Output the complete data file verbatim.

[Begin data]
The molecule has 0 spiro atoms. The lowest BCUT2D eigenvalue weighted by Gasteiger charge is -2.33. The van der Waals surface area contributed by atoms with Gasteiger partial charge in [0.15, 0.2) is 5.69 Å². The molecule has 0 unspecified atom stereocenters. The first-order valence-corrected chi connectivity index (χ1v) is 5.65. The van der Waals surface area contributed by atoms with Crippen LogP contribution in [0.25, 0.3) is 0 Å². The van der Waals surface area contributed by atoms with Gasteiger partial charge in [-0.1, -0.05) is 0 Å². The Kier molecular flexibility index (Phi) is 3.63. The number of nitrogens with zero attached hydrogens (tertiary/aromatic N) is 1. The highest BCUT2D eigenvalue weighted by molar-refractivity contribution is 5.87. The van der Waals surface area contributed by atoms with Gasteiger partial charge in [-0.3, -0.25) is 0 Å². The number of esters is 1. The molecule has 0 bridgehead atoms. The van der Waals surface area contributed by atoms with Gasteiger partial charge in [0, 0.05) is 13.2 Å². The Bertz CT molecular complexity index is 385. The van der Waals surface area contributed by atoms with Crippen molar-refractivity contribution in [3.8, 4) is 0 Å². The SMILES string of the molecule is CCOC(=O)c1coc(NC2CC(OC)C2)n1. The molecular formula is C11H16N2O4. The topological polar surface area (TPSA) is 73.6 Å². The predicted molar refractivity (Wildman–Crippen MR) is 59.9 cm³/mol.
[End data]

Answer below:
The molecule has 0 spiro atoms. The lowest BCUT2D eigenvalue weighted by Gasteiger charge is -2.33. The van der Waals surface area contributed by atoms with Gasteiger partial charge in [0.15, 0.2) is 5.69 Å². The molecule has 0 unspecified atom stereocenters. The first-order valence-corrected chi connectivity index (χ1v) is 5.65. The van der Waals surface area contributed by atoms with Crippen LogP contribution in [0.25, 0.3) is 0 Å². The van der Waals surface area contributed by atoms with Gasteiger partial charge in [-0.1, -0.05) is 0 Å². The Kier molecular flexibility index (Phi) is 3.63. The number of nitrogens with zero attached hydrogens (tertiary/aromatic N) is 1. The highest BCUT2D eigenvalue weighted by molar-refractivity contribution is 5.87. The van der Waals surface area contributed by atoms with Gasteiger partial charge in [-0.3, -0.25) is 0 Å². The number of esters is 1. The molecule has 0 bridgehead atoms. The van der Waals surface area contributed by atoms with Gasteiger partial charge in [0, 0.05) is 13.2 Å². The Bertz CT molecular complexity index is 385. The van der Waals surface area contributed by atoms with Crippen molar-refractivity contribution in [3.8, 4) is 0 Å². The SMILES string of the molecule is CCOC(=O)c1coc(NC2CC(OC)C2)n1. The molecular formula is C11H16N2O4. The topological polar surface area (TPSA) is 73.6 Å². The predicted molar refractivity (Wildman–Crippen MR) is 59.9 cm³/mol.